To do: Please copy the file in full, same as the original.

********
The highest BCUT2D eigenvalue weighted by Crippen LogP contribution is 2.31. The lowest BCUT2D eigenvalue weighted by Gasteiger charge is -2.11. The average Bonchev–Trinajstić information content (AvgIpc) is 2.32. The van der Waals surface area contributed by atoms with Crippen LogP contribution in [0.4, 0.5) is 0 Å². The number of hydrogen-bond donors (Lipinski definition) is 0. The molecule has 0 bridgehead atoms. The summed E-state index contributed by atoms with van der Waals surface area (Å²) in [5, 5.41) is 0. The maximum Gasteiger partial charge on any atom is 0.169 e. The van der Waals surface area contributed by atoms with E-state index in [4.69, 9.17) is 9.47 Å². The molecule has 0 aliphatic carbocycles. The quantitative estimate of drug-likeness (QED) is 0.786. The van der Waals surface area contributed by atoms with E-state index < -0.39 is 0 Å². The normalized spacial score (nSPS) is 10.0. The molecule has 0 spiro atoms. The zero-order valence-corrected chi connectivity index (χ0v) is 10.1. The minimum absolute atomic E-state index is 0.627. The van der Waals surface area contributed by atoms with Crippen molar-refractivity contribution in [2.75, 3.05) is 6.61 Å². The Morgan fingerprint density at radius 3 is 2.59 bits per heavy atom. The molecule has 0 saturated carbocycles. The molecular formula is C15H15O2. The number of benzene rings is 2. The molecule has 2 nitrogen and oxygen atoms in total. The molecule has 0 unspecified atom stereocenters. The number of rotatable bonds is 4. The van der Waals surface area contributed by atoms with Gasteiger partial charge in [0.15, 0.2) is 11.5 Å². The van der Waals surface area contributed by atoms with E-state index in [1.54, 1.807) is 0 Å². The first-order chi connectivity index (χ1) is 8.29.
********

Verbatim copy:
The highest BCUT2D eigenvalue weighted by Crippen LogP contribution is 2.31. The lowest BCUT2D eigenvalue weighted by Gasteiger charge is -2.11. The average Bonchev–Trinajstić information content (AvgIpc) is 2.32. The van der Waals surface area contributed by atoms with Crippen LogP contribution in [0.4, 0.5) is 0 Å². The number of hydrogen-bond donors (Lipinski definition) is 0. The molecule has 0 bridgehead atoms. The summed E-state index contributed by atoms with van der Waals surface area (Å²) in [5, 5.41) is 0. The maximum Gasteiger partial charge on any atom is 0.169 e. The van der Waals surface area contributed by atoms with E-state index in [4.69, 9.17) is 9.47 Å². The molecule has 0 aliphatic carbocycles. The quantitative estimate of drug-likeness (QED) is 0.786. The van der Waals surface area contributed by atoms with E-state index < -0.39 is 0 Å². The normalized spacial score (nSPS) is 10.0. The molecule has 0 spiro atoms. The zero-order valence-corrected chi connectivity index (χ0v) is 10.1. The minimum absolute atomic E-state index is 0.627. The van der Waals surface area contributed by atoms with Crippen molar-refractivity contribution in [2.75, 3.05) is 6.61 Å². The Morgan fingerprint density at radius 3 is 2.59 bits per heavy atom. The molecule has 0 saturated carbocycles. The molecular formula is C15H15O2. The number of benzene rings is 2. The molecule has 2 nitrogen and oxygen atoms in total. The molecule has 0 unspecified atom stereocenters. The number of rotatable bonds is 4. The van der Waals surface area contributed by atoms with Gasteiger partial charge in [0.15, 0.2) is 11.5 Å². The van der Waals surface area contributed by atoms with E-state index in [1.54, 1.807) is 0 Å². The first-order chi connectivity index (χ1) is 8.29.